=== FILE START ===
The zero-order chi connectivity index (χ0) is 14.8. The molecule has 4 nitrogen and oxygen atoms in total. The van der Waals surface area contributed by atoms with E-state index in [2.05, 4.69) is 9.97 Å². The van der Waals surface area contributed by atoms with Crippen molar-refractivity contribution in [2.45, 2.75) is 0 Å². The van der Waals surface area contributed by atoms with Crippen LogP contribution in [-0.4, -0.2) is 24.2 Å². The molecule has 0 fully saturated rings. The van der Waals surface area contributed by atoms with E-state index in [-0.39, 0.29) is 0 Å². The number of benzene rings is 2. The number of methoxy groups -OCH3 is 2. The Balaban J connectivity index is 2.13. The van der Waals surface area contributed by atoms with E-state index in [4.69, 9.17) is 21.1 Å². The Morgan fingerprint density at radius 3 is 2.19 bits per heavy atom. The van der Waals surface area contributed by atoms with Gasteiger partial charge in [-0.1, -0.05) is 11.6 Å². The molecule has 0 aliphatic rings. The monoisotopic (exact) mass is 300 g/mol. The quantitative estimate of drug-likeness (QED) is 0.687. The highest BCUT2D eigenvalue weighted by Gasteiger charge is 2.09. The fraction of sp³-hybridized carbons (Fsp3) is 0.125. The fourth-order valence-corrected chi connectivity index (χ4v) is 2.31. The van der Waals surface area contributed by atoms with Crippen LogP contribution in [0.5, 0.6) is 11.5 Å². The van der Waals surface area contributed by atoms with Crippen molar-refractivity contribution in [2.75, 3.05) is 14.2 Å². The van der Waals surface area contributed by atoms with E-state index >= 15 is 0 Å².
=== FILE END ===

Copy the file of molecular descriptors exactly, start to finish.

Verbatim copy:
The zero-order chi connectivity index (χ0) is 14.8. The molecule has 4 nitrogen and oxygen atoms in total. The van der Waals surface area contributed by atoms with E-state index in [2.05, 4.69) is 9.97 Å². The van der Waals surface area contributed by atoms with Crippen molar-refractivity contribution in [2.45, 2.75) is 0 Å². The van der Waals surface area contributed by atoms with Crippen LogP contribution in [-0.4, -0.2) is 24.2 Å². The molecule has 0 fully saturated rings. The van der Waals surface area contributed by atoms with E-state index in [-0.39, 0.29) is 0 Å². The number of benzene rings is 2. The number of methoxy groups -OCH3 is 2. The Balaban J connectivity index is 2.13. The van der Waals surface area contributed by atoms with E-state index in [4.69, 9.17) is 21.1 Å². The Morgan fingerprint density at radius 3 is 2.19 bits per heavy atom. The van der Waals surface area contributed by atoms with Gasteiger partial charge in [-0.1, -0.05) is 11.6 Å². The molecule has 0 aliphatic rings. The monoisotopic (exact) mass is 300 g/mol. The quantitative estimate of drug-likeness (QED) is 0.687. The highest BCUT2D eigenvalue weighted by Gasteiger charge is 2.09. The fraction of sp³-hybridized carbons (Fsp3) is 0.125. The fourth-order valence-corrected chi connectivity index (χ4v) is 2.31. The van der Waals surface area contributed by atoms with Crippen LogP contribution in [0.5, 0.6) is 11.5 Å². The van der Waals surface area contributed by atoms with Crippen molar-refractivity contribution in [2.75, 3.05) is 14.2 Å². The van der Waals surface area contributed by atoms with E-state index >= 15 is 0 Å².